Review: Stretch your NoSQL database with MarkLogic 8

Enterprise-oriented document database brings powerful indexing and flexible querying to a broad range of data types

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At a Glance
  • MarkLogic 8

MarkLogic is a document-oriented, distributed NoSQL database from the company of the same name. In the world of MarkLogic, a document is principally an XML file, though MarkLogic can also handle JSON documents, text files, image files, audio files, and more. If you can put it in a file, you can put it in a MarkLogic database. The system's ability to ingest JSON and manipulate it with the same ease as XML is new with the latest release, MarkLogic 8.

MarkLogic describes itself as schema-less, in that two documents in the same database can be composed of completely different structures. In addition to easy manipulation of text, MarkLogic's querying system also recognizes RDF (Resource Description Framework) and geospatial data.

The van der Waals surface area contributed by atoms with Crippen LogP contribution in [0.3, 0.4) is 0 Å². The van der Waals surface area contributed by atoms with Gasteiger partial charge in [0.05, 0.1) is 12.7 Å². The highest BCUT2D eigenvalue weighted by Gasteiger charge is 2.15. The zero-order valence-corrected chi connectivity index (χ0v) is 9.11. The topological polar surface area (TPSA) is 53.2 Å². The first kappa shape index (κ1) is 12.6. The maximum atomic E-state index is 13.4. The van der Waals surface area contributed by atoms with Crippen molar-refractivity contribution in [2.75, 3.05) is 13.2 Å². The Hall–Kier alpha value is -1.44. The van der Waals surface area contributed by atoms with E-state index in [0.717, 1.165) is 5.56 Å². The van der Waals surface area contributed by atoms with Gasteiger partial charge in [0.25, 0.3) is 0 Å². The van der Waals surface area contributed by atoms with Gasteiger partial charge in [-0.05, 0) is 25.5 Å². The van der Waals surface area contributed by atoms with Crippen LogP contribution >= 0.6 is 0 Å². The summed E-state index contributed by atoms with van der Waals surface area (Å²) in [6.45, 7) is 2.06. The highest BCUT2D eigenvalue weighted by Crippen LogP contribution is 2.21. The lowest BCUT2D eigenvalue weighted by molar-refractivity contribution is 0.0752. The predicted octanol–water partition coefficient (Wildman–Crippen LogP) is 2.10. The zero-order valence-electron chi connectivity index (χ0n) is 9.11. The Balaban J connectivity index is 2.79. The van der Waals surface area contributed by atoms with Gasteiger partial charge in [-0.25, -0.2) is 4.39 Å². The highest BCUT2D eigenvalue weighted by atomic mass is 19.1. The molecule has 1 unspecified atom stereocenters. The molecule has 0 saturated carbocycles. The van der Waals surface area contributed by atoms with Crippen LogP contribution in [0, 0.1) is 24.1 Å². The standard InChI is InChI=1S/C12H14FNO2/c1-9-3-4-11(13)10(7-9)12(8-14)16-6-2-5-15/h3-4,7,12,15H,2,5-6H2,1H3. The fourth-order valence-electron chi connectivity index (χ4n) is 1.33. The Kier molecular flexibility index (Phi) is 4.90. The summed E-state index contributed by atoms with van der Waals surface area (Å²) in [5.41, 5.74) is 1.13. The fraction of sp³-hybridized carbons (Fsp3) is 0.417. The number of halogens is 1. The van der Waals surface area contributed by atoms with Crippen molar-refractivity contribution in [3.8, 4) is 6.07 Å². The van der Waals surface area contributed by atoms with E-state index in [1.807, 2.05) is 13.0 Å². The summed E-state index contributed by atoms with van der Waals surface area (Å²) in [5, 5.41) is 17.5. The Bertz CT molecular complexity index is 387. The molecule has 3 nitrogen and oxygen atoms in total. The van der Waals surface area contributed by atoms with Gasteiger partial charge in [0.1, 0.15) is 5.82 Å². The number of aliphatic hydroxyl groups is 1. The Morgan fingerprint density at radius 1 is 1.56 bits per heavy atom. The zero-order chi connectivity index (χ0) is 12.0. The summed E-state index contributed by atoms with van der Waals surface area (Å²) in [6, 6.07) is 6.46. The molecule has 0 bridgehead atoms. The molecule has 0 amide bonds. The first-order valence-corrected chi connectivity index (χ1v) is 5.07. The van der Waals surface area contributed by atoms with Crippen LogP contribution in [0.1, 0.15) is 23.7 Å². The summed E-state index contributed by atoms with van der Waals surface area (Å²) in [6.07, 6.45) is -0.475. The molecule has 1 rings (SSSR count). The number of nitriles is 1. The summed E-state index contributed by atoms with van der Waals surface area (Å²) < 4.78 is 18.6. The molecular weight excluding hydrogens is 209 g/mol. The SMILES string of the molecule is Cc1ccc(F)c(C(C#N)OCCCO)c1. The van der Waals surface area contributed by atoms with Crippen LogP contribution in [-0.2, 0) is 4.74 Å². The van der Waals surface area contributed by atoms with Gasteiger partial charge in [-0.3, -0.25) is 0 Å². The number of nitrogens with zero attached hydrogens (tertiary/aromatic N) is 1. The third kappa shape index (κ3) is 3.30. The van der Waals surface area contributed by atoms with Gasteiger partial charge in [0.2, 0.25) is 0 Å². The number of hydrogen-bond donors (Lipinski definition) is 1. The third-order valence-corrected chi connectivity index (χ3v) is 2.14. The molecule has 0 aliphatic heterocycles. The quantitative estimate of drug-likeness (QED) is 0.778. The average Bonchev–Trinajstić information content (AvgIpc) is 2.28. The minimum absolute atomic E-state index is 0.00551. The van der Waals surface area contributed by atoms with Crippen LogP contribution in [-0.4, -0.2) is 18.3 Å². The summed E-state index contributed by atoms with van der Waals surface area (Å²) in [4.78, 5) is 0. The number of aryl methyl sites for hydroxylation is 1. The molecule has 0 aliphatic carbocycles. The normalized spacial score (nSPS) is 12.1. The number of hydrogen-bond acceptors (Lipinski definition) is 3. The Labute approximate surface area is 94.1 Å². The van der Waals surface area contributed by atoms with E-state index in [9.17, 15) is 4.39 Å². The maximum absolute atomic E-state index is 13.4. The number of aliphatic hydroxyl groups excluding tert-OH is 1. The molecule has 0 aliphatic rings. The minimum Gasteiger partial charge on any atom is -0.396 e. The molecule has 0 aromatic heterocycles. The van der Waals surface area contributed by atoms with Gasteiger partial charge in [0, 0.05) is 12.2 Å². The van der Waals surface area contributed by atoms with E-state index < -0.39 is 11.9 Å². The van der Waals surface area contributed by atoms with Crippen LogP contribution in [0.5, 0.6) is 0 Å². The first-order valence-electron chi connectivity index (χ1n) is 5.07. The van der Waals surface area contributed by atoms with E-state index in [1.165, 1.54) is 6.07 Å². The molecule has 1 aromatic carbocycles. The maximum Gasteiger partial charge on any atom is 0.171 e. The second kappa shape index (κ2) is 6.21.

Designed to run on commodity hardware, a single-instance MarkLogic server needs only 512MB of RAM (though at least 2GB is recommended). Versions exist for 64-bit Windows Server 2008 and Windows Server 2012, Solaris 10, Mac OS X, and various Linux distributions, including Suse, Red Hat, and CentOS. In addition, it can be deployed to Amazon EC2.

MarkLogic offers several licensing options. The developer license is free, and its features are pretty much identical to those available through the paid license editions. The exceptions: You cannot use the database in a commercial product, there's no support, and you must renew the license every six months. (For license and feature details, see the MarkLogic website.)

MarkLogic is a very flexible database, both in the types of data natively supported and in the ways that data can be indexed and queried. Not surprisingly, the price you pay for that flexibility is a good deal of complexity. For example, administrators must determine which among 30-plus indexes best suits the intended application.

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